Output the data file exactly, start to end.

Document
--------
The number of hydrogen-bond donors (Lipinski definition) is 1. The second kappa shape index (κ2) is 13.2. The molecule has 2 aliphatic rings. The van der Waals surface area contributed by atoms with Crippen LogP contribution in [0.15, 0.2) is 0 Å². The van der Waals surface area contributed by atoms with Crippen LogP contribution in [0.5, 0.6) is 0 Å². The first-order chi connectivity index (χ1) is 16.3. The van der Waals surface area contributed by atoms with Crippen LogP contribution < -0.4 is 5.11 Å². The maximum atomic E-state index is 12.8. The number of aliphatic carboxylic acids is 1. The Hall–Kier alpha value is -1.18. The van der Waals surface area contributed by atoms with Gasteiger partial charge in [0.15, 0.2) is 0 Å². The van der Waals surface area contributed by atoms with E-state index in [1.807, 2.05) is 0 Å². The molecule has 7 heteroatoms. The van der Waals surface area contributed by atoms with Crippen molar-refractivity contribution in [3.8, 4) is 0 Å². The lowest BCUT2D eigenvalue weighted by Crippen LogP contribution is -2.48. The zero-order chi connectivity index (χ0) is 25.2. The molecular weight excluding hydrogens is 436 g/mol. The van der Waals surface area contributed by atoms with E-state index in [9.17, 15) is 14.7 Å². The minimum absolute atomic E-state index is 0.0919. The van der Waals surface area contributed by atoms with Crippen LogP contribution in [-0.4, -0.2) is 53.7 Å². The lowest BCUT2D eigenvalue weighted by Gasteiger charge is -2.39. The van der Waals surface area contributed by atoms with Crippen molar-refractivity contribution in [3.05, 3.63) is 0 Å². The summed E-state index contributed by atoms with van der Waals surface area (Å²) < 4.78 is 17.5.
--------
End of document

The number of hydrogen-bond donors (Lipinski definition) is 1. The second kappa shape index (κ2) is 13.2. The molecule has 2 aliphatic rings. The van der Waals surface area contributed by atoms with Crippen LogP contribution in [0.15, 0.2) is 0 Å². The van der Waals surface area contributed by atoms with Crippen LogP contribution in [0.5, 0.6) is 0 Å². The first-order chi connectivity index (χ1) is 16.3. The van der Waals surface area contributed by atoms with Crippen LogP contribution < -0.4 is 5.11 Å². The maximum atomic E-state index is 12.8. The number of aliphatic carboxylic acids is 1. The Hall–Kier alpha value is -1.18. The van der Waals surface area contributed by atoms with Gasteiger partial charge in [0.15, 0.2) is 0 Å². The van der Waals surface area contributed by atoms with E-state index in [1.807, 2.05) is 0 Å². The molecule has 7 heteroatoms. The van der Waals surface area contributed by atoms with Crippen molar-refractivity contribution in [3.8, 4) is 0 Å². The lowest BCUT2D eigenvalue weighted by Crippen LogP contribution is -2.48. The zero-order chi connectivity index (χ0) is 25.2. The molecular weight excluding hydrogens is 436 g/mol. The van der Waals surface area contributed by atoms with E-state index in [9.17, 15) is 14.7 Å². The minimum absolute atomic E-state index is 0.0919. The van der Waals surface area contributed by atoms with Crippen LogP contribution in [-0.4, -0.2) is 53.7 Å². The lowest BCUT2D eigenvalue weighted by Gasteiger charge is -2.39. The van der Waals surface area contributed by atoms with Crippen molar-refractivity contribution in [3.05, 3.63) is 0 Å². The summed E-state index contributed by atoms with van der Waals surface area (Å²) < 4.78 is 17.5.